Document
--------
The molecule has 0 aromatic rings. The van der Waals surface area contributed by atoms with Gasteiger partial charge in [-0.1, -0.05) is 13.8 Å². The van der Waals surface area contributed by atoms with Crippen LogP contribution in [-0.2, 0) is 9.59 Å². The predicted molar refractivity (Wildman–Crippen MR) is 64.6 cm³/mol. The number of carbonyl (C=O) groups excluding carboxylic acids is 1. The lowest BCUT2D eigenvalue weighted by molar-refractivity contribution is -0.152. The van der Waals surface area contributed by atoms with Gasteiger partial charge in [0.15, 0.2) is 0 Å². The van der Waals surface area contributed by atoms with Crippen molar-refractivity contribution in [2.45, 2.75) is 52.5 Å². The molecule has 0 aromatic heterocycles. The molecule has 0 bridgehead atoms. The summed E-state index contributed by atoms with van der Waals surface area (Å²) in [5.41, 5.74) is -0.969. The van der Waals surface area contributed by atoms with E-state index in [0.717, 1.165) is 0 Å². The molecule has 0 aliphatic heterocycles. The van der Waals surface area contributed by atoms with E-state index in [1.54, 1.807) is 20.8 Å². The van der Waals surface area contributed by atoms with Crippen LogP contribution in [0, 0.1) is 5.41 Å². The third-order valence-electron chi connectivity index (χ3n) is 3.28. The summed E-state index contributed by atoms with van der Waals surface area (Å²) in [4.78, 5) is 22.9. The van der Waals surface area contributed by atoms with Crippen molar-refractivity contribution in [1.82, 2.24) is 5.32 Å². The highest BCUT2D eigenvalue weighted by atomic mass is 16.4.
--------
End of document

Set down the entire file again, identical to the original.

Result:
The molecule has 0 aromatic rings. The van der Waals surface area contributed by atoms with Gasteiger partial charge in [-0.1, -0.05) is 13.8 Å². The van der Waals surface area contributed by atoms with Crippen LogP contribution in [-0.2, 0) is 9.59 Å². The predicted molar refractivity (Wildman–Crippen MR) is 64.6 cm³/mol. The number of carbonyl (C=O) groups excluding carboxylic acids is 1. The lowest BCUT2D eigenvalue weighted by molar-refractivity contribution is -0.152. The van der Waals surface area contributed by atoms with Gasteiger partial charge in [0.15, 0.2) is 0 Å². The van der Waals surface area contributed by atoms with Crippen molar-refractivity contribution in [2.45, 2.75) is 52.5 Å². The molecule has 0 aromatic heterocycles. The molecule has 0 bridgehead atoms. The summed E-state index contributed by atoms with van der Waals surface area (Å²) in [5.41, 5.74) is -0.969. The van der Waals surface area contributed by atoms with E-state index in [0.717, 1.165) is 0 Å². The molecule has 0 aliphatic heterocycles. The van der Waals surface area contributed by atoms with E-state index in [1.54, 1.807) is 20.8 Å². The van der Waals surface area contributed by atoms with Crippen LogP contribution in [0, 0.1) is 5.41 Å². The third-order valence-electron chi connectivity index (χ3n) is 3.28. The summed E-state index contributed by atoms with van der Waals surface area (Å²) in [4.78, 5) is 22.9. The van der Waals surface area contributed by atoms with Crippen molar-refractivity contribution in [1.82, 2.24) is 5.32 Å². The highest BCUT2D eigenvalue weighted by atomic mass is 16.4.